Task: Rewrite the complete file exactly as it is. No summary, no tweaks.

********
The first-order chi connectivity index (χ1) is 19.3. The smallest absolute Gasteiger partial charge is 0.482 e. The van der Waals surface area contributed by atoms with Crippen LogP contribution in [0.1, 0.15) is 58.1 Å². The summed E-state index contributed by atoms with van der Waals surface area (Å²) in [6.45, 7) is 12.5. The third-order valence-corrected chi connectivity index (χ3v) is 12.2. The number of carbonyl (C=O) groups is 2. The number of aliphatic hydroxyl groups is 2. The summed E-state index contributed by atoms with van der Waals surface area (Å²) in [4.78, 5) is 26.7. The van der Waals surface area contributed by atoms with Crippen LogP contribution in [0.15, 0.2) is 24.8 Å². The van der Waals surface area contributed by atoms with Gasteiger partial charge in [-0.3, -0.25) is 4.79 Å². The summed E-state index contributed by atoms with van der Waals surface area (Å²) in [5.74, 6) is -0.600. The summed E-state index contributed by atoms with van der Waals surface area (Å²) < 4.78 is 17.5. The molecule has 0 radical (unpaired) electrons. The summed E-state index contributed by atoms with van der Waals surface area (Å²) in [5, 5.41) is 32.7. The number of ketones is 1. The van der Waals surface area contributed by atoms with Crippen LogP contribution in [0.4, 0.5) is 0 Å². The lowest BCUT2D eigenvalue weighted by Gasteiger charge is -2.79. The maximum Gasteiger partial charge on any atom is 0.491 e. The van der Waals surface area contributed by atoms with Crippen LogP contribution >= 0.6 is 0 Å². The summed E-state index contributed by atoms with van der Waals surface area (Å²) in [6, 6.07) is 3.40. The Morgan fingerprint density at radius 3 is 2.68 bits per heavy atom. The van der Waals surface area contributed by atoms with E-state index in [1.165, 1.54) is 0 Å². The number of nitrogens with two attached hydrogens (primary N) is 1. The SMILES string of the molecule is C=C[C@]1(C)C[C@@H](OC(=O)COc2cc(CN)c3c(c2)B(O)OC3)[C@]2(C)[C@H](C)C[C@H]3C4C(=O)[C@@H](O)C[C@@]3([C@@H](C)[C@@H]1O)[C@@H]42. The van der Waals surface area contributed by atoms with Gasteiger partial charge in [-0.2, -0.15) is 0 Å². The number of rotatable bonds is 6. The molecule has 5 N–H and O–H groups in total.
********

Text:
The first-order chi connectivity index (χ1) is 19.3. The smallest absolute Gasteiger partial charge is 0.482 e. The van der Waals surface area contributed by atoms with Crippen LogP contribution in [0.1, 0.15) is 58.1 Å². The summed E-state index contributed by atoms with van der Waals surface area (Å²) in [6.45, 7) is 12.5. The third-order valence-corrected chi connectivity index (χ3v) is 12.2. The number of carbonyl (C=O) groups is 2. The number of aliphatic hydroxyl groups is 2. The summed E-state index contributed by atoms with van der Waals surface area (Å²) in [4.78, 5) is 26.7. The van der Waals surface area contributed by atoms with Crippen LogP contribution in [0.15, 0.2) is 24.8 Å². The van der Waals surface area contributed by atoms with Gasteiger partial charge in [-0.3, -0.25) is 4.79 Å². The summed E-state index contributed by atoms with van der Waals surface area (Å²) in [5.74, 6) is -0.600. The summed E-state index contributed by atoms with van der Waals surface area (Å²) < 4.78 is 17.5. The molecule has 0 radical (unpaired) electrons. The summed E-state index contributed by atoms with van der Waals surface area (Å²) in [5, 5.41) is 32.7. The number of ketones is 1. The van der Waals surface area contributed by atoms with Crippen LogP contribution in [0.4, 0.5) is 0 Å². The lowest BCUT2D eigenvalue weighted by Gasteiger charge is -2.79. The maximum Gasteiger partial charge on any atom is 0.491 e. The van der Waals surface area contributed by atoms with Crippen LogP contribution >= 0.6 is 0 Å². The summed E-state index contributed by atoms with van der Waals surface area (Å²) in [6, 6.07) is 3.40. The Morgan fingerprint density at radius 3 is 2.68 bits per heavy atom. The van der Waals surface area contributed by atoms with E-state index in [1.165, 1.54) is 0 Å². The number of nitrogens with two attached hydrogens (primary N) is 1. The SMILES string of the molecule is C=C[C@]1(C)C[C@@H](OC(=O)COc2cc(CN)c3c(c2)B(O)OC3)[C@]2(C)[C@H](C)C[C@H]3C4C(=O)[C@@H](O)C[C@@]3([C@@H](C)[C@@H]1O)[C@@H]42. The van der Waals surface area contributed by atoms with Gasteiger partial charge in [-0.2, -0.15) is 0 Å². The number of rotatable bonds is 6. The molecule has 5 N–H and O–H groups in total.